[CentOS-devel] https://blog.centos.org/2020/12/future-is-centos-stream/

Tue Dec 8 21:54:30 UTC 2020
Lance Albertson <lance at osuosl.org>

On Tue, Dec 8, 2020 at 10:07 AM Rich Bowen <rbowen at redhat.com> wrote:

> On 12/8/20 12:07 PM, Phelps, Matthew wrote:
> >
> > I still haven't seen an answer to the question, "Who made this
> > decision?" and, "How can we lobby to get it changed?"+
> The Board of Directors of the CentOS project voted on this decision.
> You are *currently* lobbying to get it changed.

As the OSUOSL is a big user of CentOS, I'm concerned this change will
result in loss of stability since Stream is effectively like the
development version of CentOS. I think this is great for testing new
features and also getting feedback for upstream, it's troublesome for folks
also wanting a stable release.

To me, I view what CentOS has done up until this point is similar to the
Ubuntu LTS releases where you have a release you know will be the same for
an extended period of time. This change seems as though the "LTS" model of
CentOS is going away and following a model more closer to Fedora and Ubuntu
non-LTS releases. As a sysadmin that concerns me quite a bit since I have a
moving target which may have unintended consequences. I realize the
comparison to Ubuntu's release model is not 1:1 to RHEL/CentOS, so please
forgive me on that.

Ideally, as a user I'd like to have the *option* of using CentOS which
matches RHEL releases OR CentOS Stream. I understand that you likely cannot
do both which is why you voted the way you did based on people resources
and other factors. But as you've seen on this thread, you're alienating a
lot of loyal users by making this change on a short notice (given the
nature of this distribution).

As mentioned on the RH blog:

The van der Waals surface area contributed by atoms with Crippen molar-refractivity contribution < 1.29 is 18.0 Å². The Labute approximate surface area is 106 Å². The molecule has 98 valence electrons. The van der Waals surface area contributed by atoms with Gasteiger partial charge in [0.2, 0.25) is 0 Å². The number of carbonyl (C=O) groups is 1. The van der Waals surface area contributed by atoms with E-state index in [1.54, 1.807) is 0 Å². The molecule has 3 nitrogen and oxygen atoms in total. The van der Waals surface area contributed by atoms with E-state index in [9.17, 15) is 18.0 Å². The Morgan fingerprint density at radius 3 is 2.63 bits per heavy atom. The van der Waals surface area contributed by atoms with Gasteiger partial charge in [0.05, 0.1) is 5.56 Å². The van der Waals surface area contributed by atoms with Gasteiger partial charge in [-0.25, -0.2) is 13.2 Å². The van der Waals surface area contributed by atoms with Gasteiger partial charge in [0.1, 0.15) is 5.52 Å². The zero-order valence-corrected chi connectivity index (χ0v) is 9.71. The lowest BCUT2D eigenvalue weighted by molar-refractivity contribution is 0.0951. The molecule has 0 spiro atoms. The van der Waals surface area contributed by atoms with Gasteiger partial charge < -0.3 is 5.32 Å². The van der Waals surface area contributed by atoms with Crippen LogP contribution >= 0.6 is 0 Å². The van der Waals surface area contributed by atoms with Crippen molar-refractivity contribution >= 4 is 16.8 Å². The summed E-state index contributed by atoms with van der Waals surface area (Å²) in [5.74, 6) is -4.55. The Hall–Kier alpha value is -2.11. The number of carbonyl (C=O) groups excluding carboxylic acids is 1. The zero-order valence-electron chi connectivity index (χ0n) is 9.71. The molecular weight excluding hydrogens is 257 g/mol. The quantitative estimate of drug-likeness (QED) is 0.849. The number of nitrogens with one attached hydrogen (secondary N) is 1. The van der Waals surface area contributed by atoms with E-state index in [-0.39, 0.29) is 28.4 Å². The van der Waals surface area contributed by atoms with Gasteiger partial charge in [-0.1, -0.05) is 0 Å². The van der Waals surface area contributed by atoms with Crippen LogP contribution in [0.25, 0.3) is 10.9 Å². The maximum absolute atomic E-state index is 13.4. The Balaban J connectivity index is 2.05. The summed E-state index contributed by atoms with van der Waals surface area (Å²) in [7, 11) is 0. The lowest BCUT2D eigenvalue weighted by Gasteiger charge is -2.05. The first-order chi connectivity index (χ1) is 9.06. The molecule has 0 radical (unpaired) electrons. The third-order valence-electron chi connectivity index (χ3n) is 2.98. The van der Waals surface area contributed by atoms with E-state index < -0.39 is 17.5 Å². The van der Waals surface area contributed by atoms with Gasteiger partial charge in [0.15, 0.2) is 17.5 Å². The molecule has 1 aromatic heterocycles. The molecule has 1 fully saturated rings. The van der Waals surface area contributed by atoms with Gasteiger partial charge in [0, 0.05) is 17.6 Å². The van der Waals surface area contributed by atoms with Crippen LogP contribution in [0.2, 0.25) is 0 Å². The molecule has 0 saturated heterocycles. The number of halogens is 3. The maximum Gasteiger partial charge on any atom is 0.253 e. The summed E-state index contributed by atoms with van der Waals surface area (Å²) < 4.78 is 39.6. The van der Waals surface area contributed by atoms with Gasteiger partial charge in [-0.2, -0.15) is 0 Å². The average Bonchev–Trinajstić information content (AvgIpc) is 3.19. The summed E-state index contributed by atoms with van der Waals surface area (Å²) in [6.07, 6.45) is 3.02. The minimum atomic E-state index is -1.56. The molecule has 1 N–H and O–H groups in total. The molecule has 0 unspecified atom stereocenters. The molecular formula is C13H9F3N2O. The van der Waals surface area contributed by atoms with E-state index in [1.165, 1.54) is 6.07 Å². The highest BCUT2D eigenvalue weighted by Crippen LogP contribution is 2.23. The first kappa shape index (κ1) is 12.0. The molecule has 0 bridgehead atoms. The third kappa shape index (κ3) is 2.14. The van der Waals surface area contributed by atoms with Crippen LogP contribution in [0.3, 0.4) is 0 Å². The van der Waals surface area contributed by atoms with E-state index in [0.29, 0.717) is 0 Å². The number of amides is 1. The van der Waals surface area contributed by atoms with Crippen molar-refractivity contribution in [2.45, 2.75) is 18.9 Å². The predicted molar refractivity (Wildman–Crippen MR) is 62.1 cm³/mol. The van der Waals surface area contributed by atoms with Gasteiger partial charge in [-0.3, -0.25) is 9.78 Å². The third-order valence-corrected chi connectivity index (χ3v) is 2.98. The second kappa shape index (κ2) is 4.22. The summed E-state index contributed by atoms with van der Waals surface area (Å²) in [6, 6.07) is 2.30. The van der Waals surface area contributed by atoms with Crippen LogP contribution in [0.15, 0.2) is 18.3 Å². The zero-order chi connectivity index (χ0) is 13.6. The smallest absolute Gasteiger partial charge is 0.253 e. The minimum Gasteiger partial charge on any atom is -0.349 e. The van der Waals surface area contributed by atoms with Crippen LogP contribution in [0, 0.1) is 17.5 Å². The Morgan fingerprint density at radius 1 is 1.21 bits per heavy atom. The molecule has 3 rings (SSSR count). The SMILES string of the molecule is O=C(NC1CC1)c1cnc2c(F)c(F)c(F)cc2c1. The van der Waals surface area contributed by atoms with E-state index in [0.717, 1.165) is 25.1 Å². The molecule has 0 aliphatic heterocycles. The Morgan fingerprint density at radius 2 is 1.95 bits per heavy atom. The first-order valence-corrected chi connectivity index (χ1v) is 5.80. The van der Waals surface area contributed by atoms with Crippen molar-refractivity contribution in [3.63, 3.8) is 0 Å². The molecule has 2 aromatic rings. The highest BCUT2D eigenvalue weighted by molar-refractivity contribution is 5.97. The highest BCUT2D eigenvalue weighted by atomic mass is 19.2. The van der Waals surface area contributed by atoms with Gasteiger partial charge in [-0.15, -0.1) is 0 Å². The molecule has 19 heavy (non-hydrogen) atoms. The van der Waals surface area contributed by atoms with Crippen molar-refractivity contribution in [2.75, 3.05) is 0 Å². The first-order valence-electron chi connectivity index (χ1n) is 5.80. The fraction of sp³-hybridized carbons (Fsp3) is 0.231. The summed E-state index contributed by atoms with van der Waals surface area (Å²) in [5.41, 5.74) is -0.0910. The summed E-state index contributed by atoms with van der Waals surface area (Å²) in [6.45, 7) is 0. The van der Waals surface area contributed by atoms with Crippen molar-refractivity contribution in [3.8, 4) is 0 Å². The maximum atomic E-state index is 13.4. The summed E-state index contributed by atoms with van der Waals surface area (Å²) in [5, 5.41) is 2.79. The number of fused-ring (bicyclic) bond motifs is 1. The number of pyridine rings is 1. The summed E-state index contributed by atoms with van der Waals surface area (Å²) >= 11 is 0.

There are different kinds of CentOS users, and we are working with the
> CentOS Project Governing Board to tailor programs that meet the needs of
> these different user groups. In the first half of 2021, we plan to
> introduce low- or no-cost programs for a variety of use cases, including
> options for open source projects and communities and expansion of the Red
> Hat Enterprise Linux Developer subscription use cases to better serve the
> needs of systems administrators. We’ll share more details as these
> initiatives coalesce.

While this option may work for users such as me, I doubt it will work for
the vast majority of users.

Matt described this a little better via his comment on LWN [1]:

There was an internal presentation featuring a "layer cake" model which I
> really liked, which went something like this:
> Blue: Community space | Fedora Linux | community engineering decisions |
> community support
> Purple: Shared space | CentOS Stream | transparent Red Hat engineering
> decisions with community input | community support
> Red: Product | Red Hat Enterprise Linux | Red Hat engineering decisions
> with customer input | product support
> Now, "Red Hat engineering decisions" might seem a bit scary, but consider
> that in CentOS Linux, all of the distro-contents engineering decisions were
> also made by Red Hat, but inside without any transparency. And if you're
> unsure about community engineering decisions and Fedora's independence …
> buy me a beverage sometime and ask me about Btrfs!

As a current user of CentOS, I'd like it to also fall in the "Red" column.

Also, please forgive me if I have misunderstood or got some of this wrong
but this is my perspective based on what I've read thus far.


[1] https://lwn.net/Articles/839341/

Lance Albertson
Oregon State University | Open Source Lab
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